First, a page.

Dissecting Cloud Services W/ Artificial Intelligence

Cloud computing is a term thrown around a lot in recent years. The original terminology comes from network diagrams. Within a network diagram, the internet was represented by a cloud. This was to show that while the hardware was unknown, the functionality was there. In the modern world, this further decoupling of hardware from specific functionality has led to many private and public cloud offerings. These cloud offerings have in turn put additional fuel on the fire of artificial intelligence creation. Here are how a number of cloud service offerings have helped aid in the maturation of artificial intelligence.

Software as a Service (SaaS )

In this cloud set the end user simply has a service that they control. They do not control any of the hardware or network. This is the largest sector of all data centers. One example of a SAAS is Google’s search ability. This search ability is backed by a number of advanced artificial intelligence algorithms. One of those key abilities is the neural network factoring to optimize results. More about this can be read on Google’s official blog.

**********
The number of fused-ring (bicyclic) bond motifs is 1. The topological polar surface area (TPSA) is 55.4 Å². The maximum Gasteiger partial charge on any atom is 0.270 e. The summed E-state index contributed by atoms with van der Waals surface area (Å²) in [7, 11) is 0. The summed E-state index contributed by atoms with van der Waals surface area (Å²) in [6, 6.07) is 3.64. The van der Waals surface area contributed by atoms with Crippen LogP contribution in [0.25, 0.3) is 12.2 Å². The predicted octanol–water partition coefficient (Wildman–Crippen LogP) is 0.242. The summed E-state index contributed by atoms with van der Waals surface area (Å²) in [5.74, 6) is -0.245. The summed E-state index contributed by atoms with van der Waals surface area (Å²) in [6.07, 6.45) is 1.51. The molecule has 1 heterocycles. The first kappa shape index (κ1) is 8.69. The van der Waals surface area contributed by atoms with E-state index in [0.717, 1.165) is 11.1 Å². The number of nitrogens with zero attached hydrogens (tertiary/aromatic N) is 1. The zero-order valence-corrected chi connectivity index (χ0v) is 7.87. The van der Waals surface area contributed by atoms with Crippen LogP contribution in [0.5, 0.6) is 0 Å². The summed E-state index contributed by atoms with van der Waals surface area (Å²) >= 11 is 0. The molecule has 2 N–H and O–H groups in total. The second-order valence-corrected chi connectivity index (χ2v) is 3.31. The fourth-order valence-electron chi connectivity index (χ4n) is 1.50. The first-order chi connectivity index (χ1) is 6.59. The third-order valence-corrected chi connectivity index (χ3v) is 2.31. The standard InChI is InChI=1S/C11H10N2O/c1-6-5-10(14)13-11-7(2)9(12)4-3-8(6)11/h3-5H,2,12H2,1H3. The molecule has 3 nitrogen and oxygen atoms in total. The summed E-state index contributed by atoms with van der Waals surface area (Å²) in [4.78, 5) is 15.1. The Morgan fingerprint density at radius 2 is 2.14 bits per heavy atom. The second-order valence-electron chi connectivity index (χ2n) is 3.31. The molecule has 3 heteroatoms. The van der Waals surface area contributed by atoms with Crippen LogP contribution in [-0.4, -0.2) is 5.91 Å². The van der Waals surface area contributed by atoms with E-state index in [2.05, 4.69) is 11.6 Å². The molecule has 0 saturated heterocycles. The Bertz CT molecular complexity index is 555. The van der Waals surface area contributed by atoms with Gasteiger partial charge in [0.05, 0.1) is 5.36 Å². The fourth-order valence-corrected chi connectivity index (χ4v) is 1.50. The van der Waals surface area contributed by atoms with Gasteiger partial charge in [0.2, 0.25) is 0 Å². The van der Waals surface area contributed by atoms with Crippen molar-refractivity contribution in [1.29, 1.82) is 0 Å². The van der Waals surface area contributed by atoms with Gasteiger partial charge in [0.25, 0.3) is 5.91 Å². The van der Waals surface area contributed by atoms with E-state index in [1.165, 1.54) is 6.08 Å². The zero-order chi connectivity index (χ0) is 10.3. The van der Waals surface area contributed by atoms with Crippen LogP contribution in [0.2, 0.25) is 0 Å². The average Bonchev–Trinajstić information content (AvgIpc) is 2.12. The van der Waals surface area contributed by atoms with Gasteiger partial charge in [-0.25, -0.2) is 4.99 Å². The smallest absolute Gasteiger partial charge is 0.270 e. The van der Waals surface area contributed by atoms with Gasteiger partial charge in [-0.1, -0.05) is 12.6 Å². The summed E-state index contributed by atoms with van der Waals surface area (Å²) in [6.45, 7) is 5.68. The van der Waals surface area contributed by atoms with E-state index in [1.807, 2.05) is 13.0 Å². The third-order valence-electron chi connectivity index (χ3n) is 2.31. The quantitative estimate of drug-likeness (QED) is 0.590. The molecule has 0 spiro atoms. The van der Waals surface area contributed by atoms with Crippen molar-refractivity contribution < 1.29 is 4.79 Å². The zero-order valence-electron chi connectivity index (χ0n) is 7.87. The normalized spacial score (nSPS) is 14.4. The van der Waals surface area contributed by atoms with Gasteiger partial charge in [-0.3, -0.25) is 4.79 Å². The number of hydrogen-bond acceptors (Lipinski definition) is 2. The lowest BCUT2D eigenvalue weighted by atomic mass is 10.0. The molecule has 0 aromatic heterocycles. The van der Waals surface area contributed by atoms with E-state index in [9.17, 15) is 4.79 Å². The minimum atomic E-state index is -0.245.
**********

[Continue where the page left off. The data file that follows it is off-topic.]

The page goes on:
Platform as a Service (PaaS)

In this cloud set the end user is allowed a “cookie cutter” network environment. This particular environment allows artificial intelligence researchers to do a number of things. They can have a test environment to run potential customer simulations. Researchers can also use this ideology as a way to increase size based on-demand. For example, if their environment needs two specific servers for X about of users, and now they have double those users, the PAAS can add two more servers with the required configuration. This automatic expanding allows AI researchers to no longer worry about right sizing their environment.

Infrastructure as a Service (IaaS )

In this final cloud set a artificial intelligence researcher has full control. They can either automatically or manually add servers as they see fit. The main draw to this is that you can rely on the data center’s redundant network backbone and power generators, while not paying for that investment. The downside to this configuration is that the people in charge of this environment need to have the proper technical training. Making a mistake on the configuration on a set of servers can greatly slow down the entire environment and therefore any experiments / services that need to be deployed.
AI researchers and providers have more choices than ever to build their latest creation. Furthermore, scaling power up or down automatically is a lot easier in today’s modern world. The downside to this ability is that additional training may need to occur to verify the environment is built properly.